CRT is the answer..
It's called a Cathode Ray Tube (CRT). Electrons are streamed from the back of the tube and excite phosphors on the front of the tube (the viewing side). The phosphors emit light producing the television image. This technology (CRT) is rapidly being replaced by LCD; LED; OLED and Plasma Televisions.
Airborne dust particles sometimes carry a positive or negative charge. They can even be neutral. T.V. sets have a very high voltage just behind the screen that attracts the electrons from the guns and helps make the picture. That voltage attracts dust. Run the back of your hand across the front of the screen just after you turn it off and see.
The car is running into the rain as it falls.
black since the object is blue, it reflects only blue light thus, shining red and green lights on it will only cause the object to absorb the two colors and it will result to the appearance of the object as black
A cathode ray tube (CRT) emits light when electrons strike the front of the glass tube that is covered in a phosphor coating. The front of the tube is the anode of the tube. The electrons are fired from the rear of the tube by an electrode called the cathode. The electrons are formed into a beam or ray, hence the name of cathode ray tube. Although the electrons travel from the rear of the tube to the front, or from the cathode to the anode, conventional current actually flows the opposite direction. So, the current, as measured in amps will flow from the anode to the cathode.
Cathode Ray TubeLight is produced when electrons emitted from the back of the tube strike the front of the screen,and light up the phosphor coating .PlasmaExcitation of a gas by high voltageLCDCold cathode florescent lamps, placed behind the LCD screenLCD LEDWhite LED's placed behind the LCD screenOLEDLight emitting diodes. Light is generated by passing current across a PN junction of specially doped material, which causes electrons to change valence level and emit light.
It works on the following principles : (i)thermionic emission (ii)deflection of the electron beam by the electric and magnetic field (iii)fluorescence produced by the electron beam on a fluorescent screen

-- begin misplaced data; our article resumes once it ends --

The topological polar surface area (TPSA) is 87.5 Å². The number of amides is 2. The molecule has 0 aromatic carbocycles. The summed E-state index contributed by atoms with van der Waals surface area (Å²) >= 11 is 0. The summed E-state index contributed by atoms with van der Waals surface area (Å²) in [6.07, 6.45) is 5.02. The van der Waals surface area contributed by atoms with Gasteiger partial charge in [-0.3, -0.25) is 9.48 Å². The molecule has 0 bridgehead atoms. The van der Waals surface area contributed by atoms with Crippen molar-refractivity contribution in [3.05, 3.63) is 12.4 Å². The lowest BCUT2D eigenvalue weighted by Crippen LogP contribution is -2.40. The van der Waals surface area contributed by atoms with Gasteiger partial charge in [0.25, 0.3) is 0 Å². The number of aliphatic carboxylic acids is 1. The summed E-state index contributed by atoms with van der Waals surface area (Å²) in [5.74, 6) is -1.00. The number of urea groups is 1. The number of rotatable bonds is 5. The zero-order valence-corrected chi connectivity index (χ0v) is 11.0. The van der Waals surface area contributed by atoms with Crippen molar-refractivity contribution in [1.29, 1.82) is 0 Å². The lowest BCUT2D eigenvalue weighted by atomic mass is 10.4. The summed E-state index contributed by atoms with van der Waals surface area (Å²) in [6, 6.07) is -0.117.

The grid in a cathode ray tube is used to control the beam current. The grid in the CRT is positioned near the cathode, and between it (the cathode) and any other elements, like those for focusing. The cathode is the (cylindrical) element that is coated with a metal that has good thermionic properties. That means that as it gets hot, electrons from within its structure reach such high thermal energies that they can actually leave and hang around outside of the metal itself. (Recall that the tube is very highly evacuated.) There is a heater inside the cathode to heat it up to set up the thermionic emission and the space charge. The grid is actually close to the cathode so it can affect this space charge. If the grid is driven negative, the negative grid will "push" on the space charge (the cloud of negative electrons) and keep it in place. (The tube is said to be cut off.) As the grid is driven positive, it will start attracting electrons. Yes, some will actually go to the grid, but the majority will, when flying away from the cathode (and becoming cathode rays) be "caught" by the high voltage on the anode. The stream of electrons, called a beam (because it's focused) will be pulled past the grid to go do their thing at the anode itself. The anode is actually the phosphor coating on the inside of the tube at the "front" where the viewer looks. Electrons smack the coating on the inside of the glass of the tube at a point where they are aimed and ionize it causing it to emit photons. The photons (light) will travel through the glass and out of the tube to the viewer's eyes. Recall that the grid is close to the cathode, and it tells the space charge what to do. If the grid is negative, the space charge huddles near the cathode and the tube is cut off. If the grid becomes a bit positive, some electrons zip out from the cathode, past the grid and on out to the anode. The more positive the grid, the more electrons are called out from the cathode to make the trip to the anode. Moving electrons are current. And the grid is controlling the amount of beam current.